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An easy one about atomic bombs.

  1. Sep 16, 2007 #1
    The Little Boy bomb dropped on Hiroshima was very inefficient in terms of the amount of uranium fissioned. My questions are: What happened to the unreacted uranium and does it still pose a problem? I'm sure for most of you on this site this is an extremely easy question, but I am new to this and would really appreciate any help.
  2. jcsd
  3. Sep 16, 2007 #2
    Considering that it was seemingly relatively safe to stand right next to (or at least be in the same plane as) the bomb where the uranium was concentrated, I would assume that less than 60 kg of uranium spread over an area of say 10 km² (value guesstimated from the wikipedia article on the hiroshima bombing) causes a negligible radiation stress.
    Personal sidenote: I always have to wonder why people are interested in nukes. Apart from some exotic ideas about accelerating spaceships, they are pretty useless devices - at least for morally-acceptable applications.
    Last edited: Sep 16, 2007
  4. Sep 17, 2007 #3


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    Another exotic idea is to save us from astreoids :)
  5. Sep 17, 2007 #4


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    Well, they are the most powerful form of energy we have yet been able to harness. Why would we NOT exploit it?
  6. Sep 17, 2007 #5
    Hmm, Fusion Reactor.... Atomic Bomb....

    The former is a fantastic display of the (to most people) mythical power of the universe, it has tendrils into the moral ideas of compromise and egotistical power. These emotions and concepts are interesting at the least. The Fusion reactor? Well to most people it’s just a new toy that they never see directly.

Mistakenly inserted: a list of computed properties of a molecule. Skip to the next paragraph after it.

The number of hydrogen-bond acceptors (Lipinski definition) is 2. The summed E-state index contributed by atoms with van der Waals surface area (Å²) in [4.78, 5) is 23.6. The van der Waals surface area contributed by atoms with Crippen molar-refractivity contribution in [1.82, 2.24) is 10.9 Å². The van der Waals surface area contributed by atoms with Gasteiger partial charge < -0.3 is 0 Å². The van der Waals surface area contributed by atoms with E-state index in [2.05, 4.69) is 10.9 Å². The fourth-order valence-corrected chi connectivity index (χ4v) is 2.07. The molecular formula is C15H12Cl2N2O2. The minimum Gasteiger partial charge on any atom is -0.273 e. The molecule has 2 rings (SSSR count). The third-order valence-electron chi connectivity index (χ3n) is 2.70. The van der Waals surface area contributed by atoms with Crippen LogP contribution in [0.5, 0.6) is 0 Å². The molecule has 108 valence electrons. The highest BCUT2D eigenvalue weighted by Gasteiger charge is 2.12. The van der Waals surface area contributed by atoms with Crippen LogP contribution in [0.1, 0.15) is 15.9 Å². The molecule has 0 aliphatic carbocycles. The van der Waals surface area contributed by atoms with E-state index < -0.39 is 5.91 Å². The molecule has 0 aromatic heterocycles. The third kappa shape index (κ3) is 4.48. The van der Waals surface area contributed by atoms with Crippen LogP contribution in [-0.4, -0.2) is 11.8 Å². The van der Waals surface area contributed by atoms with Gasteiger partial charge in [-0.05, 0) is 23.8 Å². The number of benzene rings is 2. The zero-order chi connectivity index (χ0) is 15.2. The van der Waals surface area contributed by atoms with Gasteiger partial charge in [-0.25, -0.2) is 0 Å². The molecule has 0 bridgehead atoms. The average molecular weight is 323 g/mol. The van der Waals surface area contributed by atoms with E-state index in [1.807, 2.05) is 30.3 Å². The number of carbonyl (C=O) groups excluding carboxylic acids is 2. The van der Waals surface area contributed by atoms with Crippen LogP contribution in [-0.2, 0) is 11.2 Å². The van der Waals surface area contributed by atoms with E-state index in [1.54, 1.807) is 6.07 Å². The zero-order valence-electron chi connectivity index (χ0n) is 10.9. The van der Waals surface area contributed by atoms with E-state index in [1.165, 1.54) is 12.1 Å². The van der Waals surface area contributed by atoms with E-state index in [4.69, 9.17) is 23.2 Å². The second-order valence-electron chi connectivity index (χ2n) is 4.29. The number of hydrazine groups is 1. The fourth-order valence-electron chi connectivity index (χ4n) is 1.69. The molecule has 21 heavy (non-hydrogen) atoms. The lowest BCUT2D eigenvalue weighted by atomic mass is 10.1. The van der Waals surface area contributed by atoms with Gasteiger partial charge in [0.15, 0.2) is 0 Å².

(I work in the oil field, so "most people" is in reference to this group of people that I have been exposed to.)
  7. Sep 17, 2007 #6
    I don't really see how nukes are used in fusion reactors. It seems a bit counter-productive trying to start the fusion process by blowing up the facility and everything in a 1 km radius around it. I've not said that nuclear physics is a useless field, but explicitely meant the weapons which in contrast to e.g. dynamite have no useful purpose (except for movies :biggrin:). Discussion about that is not the topic of the thread, anyways; being the only one responding to the OP, I just took the liberty to comment on the (in my eyes somewhat ill) wide public interest in nukes (which does not necessarily apply to BillH, the question was certainly not in the "how does one build nukes"-line and hadn't gotten any reply by me if it had been).

    EDIT: Did you (lilrex) possibly mean "the latter" instead of "the former"? Your post seems to make more sense with "the latter".
    Last edited: Sep 17, 2007
  8. Sep 17, 2007 #7
    Timo, the Fusion reference was intended to compare something useful in Nuclear physics with the fascination of nukes, I am sorry if my comparison was not clear I just found your comments on the matter interesting.

    BillH, the unreacted uranium would still pose a problem if the dust were to get in your lungs, it is unforgiving in that respect but the uranium its self is heavy and would likely be precipitated out of the air born environment. I am still looking for a reference for that though, so don’t quote me on that.
  9. Sep 17, 2007 #8


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    Off hand I suspect that, in the fallout from a nuclear bomb, the fission products would pose a much more serious hazard than the unexploded uranium.
  10. Sep 19, 2007 #9


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    The primary health hazard posed by uranium is one of chemical toxicity (think "lead poisoning"), not radioactivity. As far as isotopes go, the uranium series is an extremely benign alpha-emitter -- won't even make it through the top layer of your skin. Ingestion is the health-risk posed by alpha-emitters (raises the relative biological effectiveness by an order of magnitude), but that being said, with uranium you'd be dead from heavy-metal toxicity long before the radiation would do anything.
  11. Sep 27, 2007 #10
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